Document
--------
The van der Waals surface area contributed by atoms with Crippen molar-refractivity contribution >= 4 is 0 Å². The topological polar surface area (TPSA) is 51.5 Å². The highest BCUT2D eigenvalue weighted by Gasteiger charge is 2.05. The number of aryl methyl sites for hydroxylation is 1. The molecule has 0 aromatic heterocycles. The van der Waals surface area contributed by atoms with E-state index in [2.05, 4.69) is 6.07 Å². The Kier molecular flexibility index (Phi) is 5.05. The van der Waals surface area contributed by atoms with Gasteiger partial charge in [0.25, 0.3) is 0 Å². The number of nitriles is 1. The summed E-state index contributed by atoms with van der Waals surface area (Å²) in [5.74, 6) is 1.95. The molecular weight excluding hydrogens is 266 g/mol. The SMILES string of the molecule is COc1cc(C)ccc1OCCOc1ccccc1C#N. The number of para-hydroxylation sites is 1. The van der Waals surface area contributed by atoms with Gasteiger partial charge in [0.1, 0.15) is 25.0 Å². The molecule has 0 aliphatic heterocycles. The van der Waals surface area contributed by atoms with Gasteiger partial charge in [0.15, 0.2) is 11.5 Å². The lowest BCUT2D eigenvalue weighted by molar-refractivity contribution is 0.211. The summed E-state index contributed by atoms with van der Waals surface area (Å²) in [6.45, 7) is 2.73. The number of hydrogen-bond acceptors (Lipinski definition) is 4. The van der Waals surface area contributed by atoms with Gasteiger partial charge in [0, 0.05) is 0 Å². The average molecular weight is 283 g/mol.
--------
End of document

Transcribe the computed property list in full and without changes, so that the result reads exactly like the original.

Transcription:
The van der Waals surface area contributed by atoms with Crippen molar-refractivity contribution >= 4 is 0 Å². The topological polar surface area (TPSA) is 51.5 Å². The highest BCUT2D eigenvalue weighted by Gasteiger charge is 2.05. The number of aryl methyl sites for hydroxylation is 1. The molecule has 0 aromatic heterocycles. The van der Waals surface area contributed by atoms with E-state index in [2.05, 4.69) is 6.07 Å². The Kier molecular flexibility index (Phi) is 5.05. The van der Waals surface area contributed by atoms with Gasteiger partial charge in [0.25, 0.3) is 0 Å². The number of nitriles is 1. The summed E-state index contributed by atoms with van der Waals surface area (Å²) in [5.74, 6) is 1.95. The molecular weight excluding hydrogens is 266 g/mol. The SMILES string of the molecule is COc1cc(C)ccc1OCCOc1ccccc1C#N. The number of para-hydroxylation sites is 1. The van der Waals surface area contributed by atoms with Gasteiger partial charge in [0.1, 0.15) is 25.0 Å². The molecule has 0 aliphatic heterocycles. The van der Waals surface area contributed by atoms with Gasteiger partial charge in [0.15, 0.2) is 11.5 Å². The lowest BCUT2D eigenvalue weighted by molar-refractivity contribution is 0.211. The summed E-state index contributed by atoms with van der Waals surface area (Å²) in [6.45, 7) is 2.73. The number of hydrogen-bond acceptors (Lipinski definition) is 4. The van der Waals surface area contributed by atoms with Gasteiger partial charge in [0, 0.05) is 0 Å². The average molecular weight is 283 g/mol.